Ngā mihi,

Rīpeka Tamanui-Hurunui and Jessica Maclean

2021 Women of Influence

The search for 2021 Women of Influence continues! We would like to encourage everyone to nominate an incredible wāhine they know who helps making Aotearoa a better place, especially as we have so many here at UC. 

There are ten award categories that can be entered into, and you have until 16 August to make your nomination. 

The Women of Influence programme is also hosting its annual Speaker Series in July and early August, with breakfast events in Tauranga, Auckland, Wellington and Christchurch. Please find details for the Christchurch Speaker Series here>

These events provide great networking opportunities for your work teams, colleagues and friends with a stellar lineup of speakers and hosts that make for an engaging and thought-provoking morning –  a great way to get out of the office for a couple of hours and come away feeling inspired!

For more about the speaker lineup and to book tickets, as well as more about nominations, visit

Equity Review Findings and Next Steps

Tēnā koe,

In October and November 2020 SLT endorsed Te Waka Pākākano | the Office of the AVC Māori, Pasifika and Equity to conduct research to inform a complete Equity Review. The aim of the review was to examine equity, diversity and inclusiveness in the University of Canterbury (UC) context, with a Tiriti o Waitangi-centred and intersectional approach.

We wish to acknowledge and sincerely thank all who participated in the review, particularly those who shared their lived experiences.

The report has now been presented to Council and shared with participants. The results (summarised below) identify the importance of breadth of focus across the University.


The Equity Review draws attention to the challenges the University faces in defining equity, diversity and inclusiveness and in delivering commitments into meaningful outcomes for underserved[1] communities. These communities include, but are not limited to Māori, Pacific, Rainbow, people with long-term disabilities (physical and mental health-related), people of faith, migrants, people of refugee background and women.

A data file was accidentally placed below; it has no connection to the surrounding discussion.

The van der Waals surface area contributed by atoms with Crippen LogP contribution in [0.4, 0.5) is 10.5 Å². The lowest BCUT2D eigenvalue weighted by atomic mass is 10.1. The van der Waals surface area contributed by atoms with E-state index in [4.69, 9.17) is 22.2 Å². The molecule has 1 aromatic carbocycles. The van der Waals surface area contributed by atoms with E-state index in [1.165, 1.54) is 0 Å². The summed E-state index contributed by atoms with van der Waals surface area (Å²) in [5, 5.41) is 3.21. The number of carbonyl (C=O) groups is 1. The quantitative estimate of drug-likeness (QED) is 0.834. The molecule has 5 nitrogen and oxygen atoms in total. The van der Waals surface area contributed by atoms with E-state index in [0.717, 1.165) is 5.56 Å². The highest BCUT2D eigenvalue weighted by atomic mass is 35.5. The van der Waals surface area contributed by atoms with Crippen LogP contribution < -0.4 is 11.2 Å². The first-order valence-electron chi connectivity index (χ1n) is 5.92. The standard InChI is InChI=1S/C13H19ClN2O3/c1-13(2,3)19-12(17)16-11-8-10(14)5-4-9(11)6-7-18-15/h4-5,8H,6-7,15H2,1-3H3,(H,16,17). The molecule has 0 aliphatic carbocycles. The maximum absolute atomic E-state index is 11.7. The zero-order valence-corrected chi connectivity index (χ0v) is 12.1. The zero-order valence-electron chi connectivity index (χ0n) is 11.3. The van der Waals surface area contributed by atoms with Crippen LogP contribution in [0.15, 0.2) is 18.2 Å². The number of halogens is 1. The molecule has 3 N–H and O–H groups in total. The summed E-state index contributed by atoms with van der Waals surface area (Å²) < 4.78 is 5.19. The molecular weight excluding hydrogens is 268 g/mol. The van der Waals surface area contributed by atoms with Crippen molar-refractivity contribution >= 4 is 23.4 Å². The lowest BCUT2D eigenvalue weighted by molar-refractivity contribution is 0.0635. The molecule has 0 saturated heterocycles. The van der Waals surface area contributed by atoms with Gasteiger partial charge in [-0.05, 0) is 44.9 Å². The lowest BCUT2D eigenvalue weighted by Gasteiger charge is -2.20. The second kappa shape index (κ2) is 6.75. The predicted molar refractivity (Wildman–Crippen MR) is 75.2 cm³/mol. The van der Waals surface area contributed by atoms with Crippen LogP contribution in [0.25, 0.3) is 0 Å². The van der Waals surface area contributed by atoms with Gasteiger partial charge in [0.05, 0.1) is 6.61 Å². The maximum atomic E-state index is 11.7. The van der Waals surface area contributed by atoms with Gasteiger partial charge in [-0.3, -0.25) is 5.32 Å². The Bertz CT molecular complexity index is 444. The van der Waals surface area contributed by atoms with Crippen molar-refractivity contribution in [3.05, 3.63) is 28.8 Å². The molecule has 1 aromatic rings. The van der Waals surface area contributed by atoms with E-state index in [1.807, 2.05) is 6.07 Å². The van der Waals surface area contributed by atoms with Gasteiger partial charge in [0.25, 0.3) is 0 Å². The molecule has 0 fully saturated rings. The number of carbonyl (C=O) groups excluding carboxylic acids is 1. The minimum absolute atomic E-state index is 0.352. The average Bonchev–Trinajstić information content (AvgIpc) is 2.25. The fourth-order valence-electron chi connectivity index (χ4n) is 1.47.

Qualitative research data was collected to inform the review through semi-structured interviews with targeted groups of students and staff. This was supplemented with an anonymous online questionnaire, which was distributed to gather broader UC student and staff input. Approximately 700 responses were received online and in excess of 80 in-person interviews as part of this process.

Findings highlight confusion about the meaning of equity in the UC context and it is clear that the implementation of the Equity and Diversity Plan, policy and aspirations were not met in full, as a result of this lack of clarity. Many research participants reported experiencing various forms of discrimination in the University. Others talked about the ongoing reproduction of structures of privilege. Many participants from non-marginalised groups denied or were unaware of the reality of marginalisation for others, and voiced concerns that acknowledging diversity could cause a reduction of teaching and learning standards or even threaten the value of the dominant culture.

It is encouraging that despite the significant challenges identified in the feedback, students and staff recognised the valuable equity work already under way across the University. This included the development and implementation of UC Values, Takere Māori and Pacific Academy and the Kia Angitu Student Success Framework. These developments demonstrate UC’s commitment to providing equitable access for Māori, Pacific, first in family, those from low-decile schools, and students with disabilities as they enter tertiary education.